The opinion of the court was delivered by: Michael A. Telesca United States District Judge
This action was initially brought pursuant to 42 U.S.C. § 405(g) to review the final decision of the Commissioner of Social Security (the "Commissioner") which denied plaintiff's claim for Supplemental Security Income payments pursuant to Title XVI of the Social Security Act. The matter was referred to Magistrate Judge Jeremiah J. McCarthy to make a determination of the factual and legal issues presented and to prepare and file a Report and Recommendation containing a recommended disposition of the issues raised. Plaintiff William G. Herod, Jr. ("plaintiff" and/or "Herod") brought this action on November 27, 2006 to challenge the determination of the Commissioner who found that he was not disabled within the meaning of the Social Security Act. Thereafter both the plaintiff and defendant moved for judgment on the pleadings and the parties submitted memoranda.
By Report and Recommendation dated July 7, 2008, Magistrate Judge Jeremiah J. McCarthy found that the Commissioner's determination denying plaintiff's benefits was supported by substantial evidence and as such granted the Commissioner's motion for judgment on the pleadings and denied the plaintiff's motion for judgment on the pleadings. Although the parties were advised of their right to file objections to Magistrate Judge McCarthy's Report and Recommendation, the potential consequences of failing to file objections, and the deadline for filing such objections, neither party has filed any objection to Magistrate Judge McCarthy's Report.
Because neither party has filed an objection to the July 7, 2008 Report and Recommendation, the parties have waived their rights to de novo review pursuant to 28 U.S.C. § 636(b)(1). See Caidor v. Onondaga County, 517 F.3d 601, 604 (2d Cir.2008); U.S. v. Male Juvenile, 121 F.3d 34, 38 (2d Cir. 1997). In addition, the Second Circuit has by rule adopted the position that where the parties have received notice of the consequences of failing to object to a Magistrate Judge's Report and Recommendation, such a failure will preclude any further review of a Decision adopting a Magistrate Judge's Report and Recommendation. See Small v. Secretary of Health and Human Servs., 892 F.2d 15, 16 (2d Cir.1989)("failure to object timely to a magistrate's report operates as a waiver of any further judicial review of the magistrate's decision"); see also Wesolek v. Canadair Ltd., 838 F.2d 55, 58 (2d Cir.1988).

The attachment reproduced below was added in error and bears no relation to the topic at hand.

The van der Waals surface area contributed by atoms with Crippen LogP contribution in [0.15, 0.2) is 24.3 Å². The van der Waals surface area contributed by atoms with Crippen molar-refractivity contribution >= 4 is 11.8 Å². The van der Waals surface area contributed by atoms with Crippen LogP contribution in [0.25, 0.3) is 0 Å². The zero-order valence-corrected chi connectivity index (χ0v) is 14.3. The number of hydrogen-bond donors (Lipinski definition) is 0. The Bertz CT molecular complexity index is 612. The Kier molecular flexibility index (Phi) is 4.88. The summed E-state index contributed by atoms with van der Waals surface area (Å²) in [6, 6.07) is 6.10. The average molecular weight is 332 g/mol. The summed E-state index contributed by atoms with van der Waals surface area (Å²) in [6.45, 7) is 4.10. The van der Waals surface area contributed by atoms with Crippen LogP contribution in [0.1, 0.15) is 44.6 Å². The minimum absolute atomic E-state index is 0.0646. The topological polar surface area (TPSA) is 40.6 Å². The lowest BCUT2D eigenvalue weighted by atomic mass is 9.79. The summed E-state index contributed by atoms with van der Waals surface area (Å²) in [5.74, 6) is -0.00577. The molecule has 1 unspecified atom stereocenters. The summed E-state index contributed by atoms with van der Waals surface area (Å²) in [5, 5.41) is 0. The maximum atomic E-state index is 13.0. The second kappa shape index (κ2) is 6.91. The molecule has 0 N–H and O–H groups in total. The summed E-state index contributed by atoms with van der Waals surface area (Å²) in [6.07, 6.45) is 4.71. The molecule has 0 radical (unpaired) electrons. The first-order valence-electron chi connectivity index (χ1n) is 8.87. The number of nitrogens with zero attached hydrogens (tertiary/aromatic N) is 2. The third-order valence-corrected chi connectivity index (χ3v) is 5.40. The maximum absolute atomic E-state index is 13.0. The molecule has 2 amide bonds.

Magistrate Judge McCarthy found that the Administrative Law Judge ("ALJ") properly considered plaintiff's obesity in making his Residual Functional Capacity ("RFC") determination. See Report and Recommendation ("R&R"), at 14-16. In finding that Herod had the RFC to perform light work, the ALJ accorded substantial weight to plaintiff's physician, Dr. Holland. See id. Further, Magistrate Judge McCarthy found that the Appeals Council satisfied its obligation by evaluating and examining Dr. Hussain's (a one-time examining physician) assessment and finding that it did not provide an adequate basis for reversing the ALJ's decision. See R&R, at 11-14. In addition, Magistrate Judge McCarthy notes that there is no indication that Dr. Hussein was plaintiff's treating physician. See R&R, at 12. Moreover, Dr. Hussein's assessment is inconsistent with other substantial evidence in the record. See id. I find that Magistrate Judge McCarthy's recommendation is supported by the record. Because there is no clear error in Magistrate Judge McCarthy's Report and Recommendation, I adopt his July 7, 2008 Report and Recommendation in its entirety.
ALL OF THE ABOVE IS SO ORDERED.
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